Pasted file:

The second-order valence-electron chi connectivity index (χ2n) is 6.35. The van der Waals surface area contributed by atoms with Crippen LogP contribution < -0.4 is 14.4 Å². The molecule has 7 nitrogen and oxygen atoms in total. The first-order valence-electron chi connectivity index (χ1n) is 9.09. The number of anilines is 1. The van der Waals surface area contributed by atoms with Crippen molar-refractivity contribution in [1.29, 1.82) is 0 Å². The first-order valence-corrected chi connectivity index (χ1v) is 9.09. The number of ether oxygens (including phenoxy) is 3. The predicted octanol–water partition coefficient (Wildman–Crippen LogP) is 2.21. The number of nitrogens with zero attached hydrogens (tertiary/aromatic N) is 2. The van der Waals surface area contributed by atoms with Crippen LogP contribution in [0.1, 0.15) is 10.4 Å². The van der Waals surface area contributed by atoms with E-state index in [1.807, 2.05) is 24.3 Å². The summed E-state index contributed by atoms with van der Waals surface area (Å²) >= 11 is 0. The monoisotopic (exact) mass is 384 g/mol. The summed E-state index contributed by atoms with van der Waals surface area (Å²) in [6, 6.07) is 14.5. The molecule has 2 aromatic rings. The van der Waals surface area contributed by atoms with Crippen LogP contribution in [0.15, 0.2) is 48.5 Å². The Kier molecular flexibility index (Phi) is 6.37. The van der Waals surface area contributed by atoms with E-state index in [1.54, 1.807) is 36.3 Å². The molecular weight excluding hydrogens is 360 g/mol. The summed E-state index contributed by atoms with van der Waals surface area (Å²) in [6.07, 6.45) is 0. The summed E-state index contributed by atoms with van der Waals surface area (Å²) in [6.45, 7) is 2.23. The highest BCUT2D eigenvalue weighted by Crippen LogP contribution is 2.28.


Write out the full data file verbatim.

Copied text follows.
The second-order valence-electron chi connectivity index (χ2n) is 6.35. The van der Waals surface area contributed by atoms with Crippen LogP contribution < -0.4 is 14.4 Å². The molecule has 7 nitrogen and oxygen atoms in total. The first-order valence-electron chi connectivity index (χ1n) is 9.09. The number of anilines is 1. The van der Waals surface area contributed by atoms with Crippen molar-refractivity contribution in [1.29, 1.82) is 0 Å². The first-order valence-corrected chi connectivity index (χ1v) is 9.09. The number of ether oxygens (including phenoxy) is 3. The predicted octanol–water partition coefficient (Wildman–Crippen LogP) is 2.21. The number of nitrogens with zero attached hydrogens (tertiary/aromatic N) is 2. The van der Waals surface area contributed by atoms with Crippen LogP contribution in [0.1, 0.15) is 10.4 Å². The van der Waals surface area contributed by atoms with E-state index in [1.807, 2.05) is 24.3 Å². The summed E-state index contributed by atoms with van der Waals surface area (Å²) >= 11 is 0. The monoisotopic (exact) mass is 384 g/mol. The summed E-state index contributed by atoms with van der Waals surface area (Å²) in [6, 6.07) is 14.5. The molecule has 2 aromatic rings. The van der Waals surface area contributed by atoms with Crippen LogP contribution in [0.15, 0.2) is 48.5 Å². The Kier molecular flexibility index (Phi) is 6.37. The van der Waals surface area contributed by atoms with E-state index in [1.54, 1.807) is 36.3 Å². The molecular weight excluding hydrogens is 360 g/mol. The summed E-state index contributed by atoms with van der Waals surface area (Å²) in [6.07, 6.45) is 0. The summed E-state index contributed by atoms with van der Waals surface area (Å²) in [6.45, 7) is 2.23. The highest BCUT2D eigenvalue weighted by Crippen LogP contribution is 2.28.